When he was a young boy growing up in Burkina Faso, Yannick Traore’s dad didn’t like to buy him toys. Yannick had a habit of taking things apart just to figure out how to put them back together. Even as a child, he needed to understand how things worked.
Today, Yannick’s putting that curiosity to good use as a PhD candidate in Prof. Emmanuel Ho’s lab.
“I appreciate that in Dr. Ho’s lab I’m not confined to one thing,” he reflects. “My work requires me to approach a problem from both the biology side of things and the engineering side. Combining these ideas is rewarding and exciting – I meet lots of people from different fields and faculties, and I bring a unique perspective to these conversations.”
Yannick was recently awarded a Canadian Graduate Scholarship for his doctoral work through the Natural Sciences and Engineering Research Council of Canada (NSERC), one of Canada’s three major government research funding bodies. This prestigious award allows Yannick to advance his work on developing unique treatments for HIV.
“My family is originally from Burkina Faso, and HIV is a big problem in many parts of the developing world,” he explains. “As a researcher, I’m trying to make a difference and develop tools and treatments that can help people.”
That’s what drew Yannick to working with Prof. Ho as a Master’s student at the University of Manitoba and to follow him to the University of Waterloo in 2017.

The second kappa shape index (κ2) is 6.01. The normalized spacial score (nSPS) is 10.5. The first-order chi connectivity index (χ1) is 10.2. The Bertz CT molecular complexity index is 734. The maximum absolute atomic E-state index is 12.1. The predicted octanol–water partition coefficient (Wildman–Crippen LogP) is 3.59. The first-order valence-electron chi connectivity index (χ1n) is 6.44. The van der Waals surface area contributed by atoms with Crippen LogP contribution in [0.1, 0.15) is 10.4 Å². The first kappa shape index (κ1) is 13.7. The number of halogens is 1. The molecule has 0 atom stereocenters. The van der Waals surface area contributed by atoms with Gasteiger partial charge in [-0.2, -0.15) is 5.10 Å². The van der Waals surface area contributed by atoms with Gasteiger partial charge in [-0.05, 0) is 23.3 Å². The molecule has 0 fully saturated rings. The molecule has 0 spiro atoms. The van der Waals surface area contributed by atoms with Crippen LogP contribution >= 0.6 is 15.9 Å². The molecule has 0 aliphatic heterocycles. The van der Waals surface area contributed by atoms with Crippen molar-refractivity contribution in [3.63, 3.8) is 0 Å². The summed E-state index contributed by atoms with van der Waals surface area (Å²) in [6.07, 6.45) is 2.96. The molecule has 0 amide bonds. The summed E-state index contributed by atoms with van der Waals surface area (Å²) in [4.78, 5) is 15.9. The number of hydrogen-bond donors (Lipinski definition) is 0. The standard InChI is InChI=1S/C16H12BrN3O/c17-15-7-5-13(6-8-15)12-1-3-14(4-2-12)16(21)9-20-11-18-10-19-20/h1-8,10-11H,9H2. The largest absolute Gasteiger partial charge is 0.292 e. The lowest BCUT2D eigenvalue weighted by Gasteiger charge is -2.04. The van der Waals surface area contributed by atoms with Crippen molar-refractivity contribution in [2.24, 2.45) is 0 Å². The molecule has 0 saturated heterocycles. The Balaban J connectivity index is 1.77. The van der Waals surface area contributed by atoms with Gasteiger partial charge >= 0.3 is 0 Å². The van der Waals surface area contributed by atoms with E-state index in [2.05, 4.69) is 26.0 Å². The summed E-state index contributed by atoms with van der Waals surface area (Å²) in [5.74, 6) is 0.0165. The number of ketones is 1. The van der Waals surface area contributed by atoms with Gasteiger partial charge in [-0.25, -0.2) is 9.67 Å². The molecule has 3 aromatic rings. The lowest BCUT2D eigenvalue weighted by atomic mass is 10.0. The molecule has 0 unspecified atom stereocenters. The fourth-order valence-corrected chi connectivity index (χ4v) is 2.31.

“Emmanuel’s lab was the perfect place where I could combine my interests and tackle the problem of HIV. The best thing about working with him is that he gives you the opportunity to explore your ideas.”
On the biology side, Yannick and the Ho lab have developed a solid-lipid nanoparticle gene therapy that will prevent the transmission of HIV. As HIV is a sexually transmitted disease, the team developed a therapy to specifically targets cells in the genital tract where transmission occurs.
First, the researchers load nanoparticles with a customized form of small interfering ribonucleic acid (siRNA) that they designed. The nanoparticles are programmed to target T cells in the female genital tract – these are the cells that HIV typically binds to when transmitting the disease. The nanoparticles bind to the T cells and release the custom siRNA treatment. That treatment knocks down a gene that causes a receptor on the T cells to appear; without that receptor, HIV has nothing to bind to and transmission does not take place.
“We have been developing the various parts of the siRNA treatment and nanoparticle delivery system over the last few years,” Yannick explains. “My current work involves refining the design of the intravaginal ring that contains the medication.”
The intravaginal ring is where Yannick’s engineering expertise comes into play. The team has the nanoparticles that can deliver the siRNA, but how do they get those nanoparticles into the genital tract to begin with? Prof. Ho’s lab has been experimenting with small rings made of medical grade plastic that can be loaded with the nanoparticle siRNA treatment and self-inserted by women prior to sexual intercourse.